A mom-and-pop bakery called Delilah. Sweet little neighborhood joint in Echo Park. That's all Genevieve Ostrander was trying to open early last year, but standing in her way was a monster like nothing she ever could have imagined.
Maybe that old line is true, after all -- the one that says you can't fight City Hall.
"The first thing they told me was that I needed underground parking," said Ostrander, who had given up a job as a beauty product publicist to turn her lifelong baking hobby into a business.
Underground parking? For a hole-in-the-wall shop selling pecan pie and banana nut muffins?
Only by her youth (34), sheer spunk and the grace of God did Ostrander beat back the demands for underground parking, but by then she was hearing from other tortured L.A. restaurateurs that it would only get worse. Last summer, at around the time she had hoped to open, City Hall made a demand that reduced her to tears, busted her bank account and nearly broke her will.
She says she was told she'd have to dig up her new brick patio, knock down a wall, dig a gigantic hole and install a grease-collecting contraption the size of a Toyota Camry.
This was required, she was told, because of the city's FOG (Fat, Oils and Grease) law, and the grease interceptor would cost her between $25,000 and $40,000. Ostrander says she's pro-environment, and knew the city settled a lawsuit in 2004 by requiring restaurants to catch grease before it clogs sewer mains and sends sewage into storm drains and out to sea.
"But I don't even fry anything," said Ostrander, who had already burned through $30,000 and was tapping friends and family for loans.
Moments before curling up in the fetal position, she found the strength to knock on the door of City Councilman Eric Garcetti and beg for help.
"She literally walked into our office crying," said field deputy Kabira Stokes, who had been through this with other frazzled restaurateurs dealing with sometimes-competing demands from city and county bureaucrats specializing in building and safety, plumbing, wiring, public works, sanitation, health, fire safety and so forth. "She felt daunted by the city, and in many cases it can be a daunting place."
So I've heard.
You'd think the city would bend over backward to help well-meaning entrepreneurs open their doors and kick their fair share into the municipal treasury. The last thing independent eateries need is another disadvantage in competing against the corporate chain restaurants, which have teams of attorneys, architects and engineers to do their bidding at City Hall.
"We are having a \o7nightmare\f7," said Susie Hastings of Joan's on Third, which has been trying for two years to expand its gourmet market near 3rd and Sweetzer. Opposition by a couple of neighbors over parking issues has been magnified by a byzantine permit and appeals process, so Hastings has run up a huge tab for attorneys and for rent on unused space.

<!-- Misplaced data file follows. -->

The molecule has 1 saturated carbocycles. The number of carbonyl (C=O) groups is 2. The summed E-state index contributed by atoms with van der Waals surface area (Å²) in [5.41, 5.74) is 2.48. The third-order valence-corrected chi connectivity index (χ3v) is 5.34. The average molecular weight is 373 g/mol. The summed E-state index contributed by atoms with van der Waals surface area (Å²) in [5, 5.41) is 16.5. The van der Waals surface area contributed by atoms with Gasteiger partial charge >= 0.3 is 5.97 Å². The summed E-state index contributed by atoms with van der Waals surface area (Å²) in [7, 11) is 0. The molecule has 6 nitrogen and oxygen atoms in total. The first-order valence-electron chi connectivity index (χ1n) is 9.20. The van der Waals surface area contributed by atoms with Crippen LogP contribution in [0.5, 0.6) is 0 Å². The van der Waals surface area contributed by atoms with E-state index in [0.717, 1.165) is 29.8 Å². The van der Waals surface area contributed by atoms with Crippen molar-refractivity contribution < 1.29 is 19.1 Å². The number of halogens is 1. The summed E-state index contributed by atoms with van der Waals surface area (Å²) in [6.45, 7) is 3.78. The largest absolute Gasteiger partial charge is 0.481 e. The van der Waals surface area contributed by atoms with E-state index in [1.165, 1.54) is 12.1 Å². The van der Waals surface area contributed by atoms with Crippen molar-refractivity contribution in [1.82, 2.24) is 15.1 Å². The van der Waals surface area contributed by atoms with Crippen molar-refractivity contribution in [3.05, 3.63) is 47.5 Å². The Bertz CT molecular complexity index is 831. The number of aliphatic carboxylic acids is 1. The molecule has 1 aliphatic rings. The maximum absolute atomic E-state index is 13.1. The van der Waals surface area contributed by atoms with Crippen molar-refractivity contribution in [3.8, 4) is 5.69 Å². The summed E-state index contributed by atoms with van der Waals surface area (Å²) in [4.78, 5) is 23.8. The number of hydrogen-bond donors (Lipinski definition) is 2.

"Every time you have a hearing, it's weeks to wait for the results, weeks to wait for someone to appeal, weeks to get back on the calendar to be heard again, and that can be appealed."
In Eagle Rock, Larkin Mackey says he's been ready to open a soul food restaurant since January, and he's losing thousands of dollars as he awaits city approval. He said he's been to City Hall roughly 50 times trying to sort through conflicting demands from different city departments.
"Sometimes you get different instructions from the same inspector," Mackey said. "It just depends on how they feel that day."
Just up the street on Colorado Boulevard, Andre Guerrero offered sympathy. He said the recent opening of his Oinkster restaurant was delayed about seven months thanks to multiple demands that he tear up and redo things like the bathroom sinks.
"One of the problems with these inspectors is nobody wants to take responsibility," said Guerrero, who also owns Max in Sherman Oaks. "So if there's any kind of a question that something isn't completely right, they just don't sign off on it and they keep passing the buck."
This comes as no surprise to Jack Kyser of the Los Angeles County Economic Development Corp. Kyser said Los Angeles isn't nearly as business-friendly as Burbank, El Segundo, Santa Clarita or Long Beach. "If you're dealing with the Building Department," he said, "you've got to just pray."
If that doesn't work, you could call Kyser's friend Dick Carter, a consultant who has been a sort of ghostbuster for restaurateurs haunted by City Hall ghouls and goblins. Carter, now semi-retired, said Santa Monica, Culver City and West Hollywood put restaurants to the test, too, but the galactic bureaucracy in Los Angeles drives the bravest souls to the brink of madness. Comply with a request, he said, and another inspector will arrive on the scene to proclaim, "No, that's all wrong."